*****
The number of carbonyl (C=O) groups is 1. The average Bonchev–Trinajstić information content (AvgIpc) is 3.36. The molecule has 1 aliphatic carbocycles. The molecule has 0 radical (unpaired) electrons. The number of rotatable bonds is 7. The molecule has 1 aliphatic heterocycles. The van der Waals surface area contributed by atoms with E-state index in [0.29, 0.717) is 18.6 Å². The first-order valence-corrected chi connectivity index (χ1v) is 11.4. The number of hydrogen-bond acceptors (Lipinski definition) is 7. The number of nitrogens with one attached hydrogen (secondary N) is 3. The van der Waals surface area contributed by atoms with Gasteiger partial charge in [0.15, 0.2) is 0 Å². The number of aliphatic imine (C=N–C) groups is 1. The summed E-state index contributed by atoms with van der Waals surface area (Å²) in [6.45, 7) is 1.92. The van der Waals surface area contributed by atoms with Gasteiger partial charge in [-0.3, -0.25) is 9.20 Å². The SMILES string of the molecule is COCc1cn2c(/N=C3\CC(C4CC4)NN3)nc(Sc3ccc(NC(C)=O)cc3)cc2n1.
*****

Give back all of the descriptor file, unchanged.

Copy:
The number of carbonyl (C=O) groups is 1. The average Bonchev–Trinajstić information content (AvgIpc) is 3.36. The molecule has 1 aliphatic carbocycles. The molecule has 0 radical (unpaired) electrons. The number of rotatable bonds is 7. The molecule has 1 aliphatic heterocycles. The van der Waals surface area contributed by atoms with E-state index in [0.29, 0.717) is 18.6 Å². The first-order valence-corrected chi connectivity index (χ1v) is 11.4. The number of hydrogen-bond acceptors (Lipinski definition) is 7. The number of nitrogens with one attached hydrogen (secondary N) is 3. The van der Waals surface area contributed by atoms with Gasteiger partial charge in [0.15, 0.2) is 0 Å². The number of aliphatic imine (C=N–C) groups is 1. The summed E-state index contributed by atoms with van der Waals surface area (Å²) in [6.45, 7) is 1.92. The van der Waals surface area contributed by atoms with Gasteiger partial charge in [-0.3, -0.25) is 9.20 Å². The SMILES string of the molecule is COCc1cn2c(/N=C3\CC(C4CC4)NN3)nc(Sc3ccc(NC(C)=O)cc3)cc2n1.